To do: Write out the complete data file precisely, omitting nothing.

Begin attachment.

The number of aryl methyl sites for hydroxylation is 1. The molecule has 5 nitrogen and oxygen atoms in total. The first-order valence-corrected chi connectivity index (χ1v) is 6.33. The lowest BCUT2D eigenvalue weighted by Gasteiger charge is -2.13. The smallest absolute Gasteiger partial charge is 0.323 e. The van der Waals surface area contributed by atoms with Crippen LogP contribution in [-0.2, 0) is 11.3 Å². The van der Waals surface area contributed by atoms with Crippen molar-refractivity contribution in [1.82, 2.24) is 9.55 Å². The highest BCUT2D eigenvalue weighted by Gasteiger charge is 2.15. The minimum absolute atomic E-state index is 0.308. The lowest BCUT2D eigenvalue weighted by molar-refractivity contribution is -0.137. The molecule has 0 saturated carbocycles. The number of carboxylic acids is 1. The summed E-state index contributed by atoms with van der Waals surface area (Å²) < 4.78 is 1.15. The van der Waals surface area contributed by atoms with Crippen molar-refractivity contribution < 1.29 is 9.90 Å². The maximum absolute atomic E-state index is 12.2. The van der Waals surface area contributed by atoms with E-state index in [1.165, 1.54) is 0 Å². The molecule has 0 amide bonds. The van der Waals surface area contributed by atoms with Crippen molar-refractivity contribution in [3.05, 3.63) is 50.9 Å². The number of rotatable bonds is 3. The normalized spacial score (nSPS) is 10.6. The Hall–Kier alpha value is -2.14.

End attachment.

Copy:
The number of aryl methyl sites for hydroxylation is 1. The molecule has 5 nitrogen and oxygen atoms in total. The first-order valence-corrected chi connectivity index (χ1v) is 6.33. The lowest BCUT2D eigenvalue weighted by Gasteiger charge is -2.13. The smallest absolute Gasteiger partial charge is 0.323 e. The van der Waals surface area contributed by atoms with Crippen LogP contribution in [-0.2, 0) is 11.3 Å². The van der Waals surface area contributed by atoms with Crippen molar-refractivity contribution in [1.82, 2.24) is 9.55 Å². The highest BCUT2D eigenvalue weighted by Gasteiger charge is 2.15. The minimum absolute atomic E-state index is 0.308. The lowest BCUT2D eigenvalue weighted by molar-refractivity contribution is -0.137. The molecule has 0 saturated carbocycles. The number of carboxylic acids is 1. The summed E-state index contributed by atoms with van der Waals surface area (Å²) < 4.78 is 1.15. The van der Waals surface area contributed by atoms with Crippen molar-refractivity contribution < 1.29 is 9.90 Å². The maximum absolute atomic E-state index is 12.2. The van der Waals surface area contributed by atoms with E-state index in [1.165, 1.54) is 0 Å². The molecule has 0 amide bonds. The van der Waals surface area contributed by atoms with Crippen molar-refractivity contribution in [3.05, 3.63) is 50.9 Å². The number of rotatable bonds is 3. The normalized spacial score (nSPS) is 10.6. The Hall–Kier alpha value is -2.14.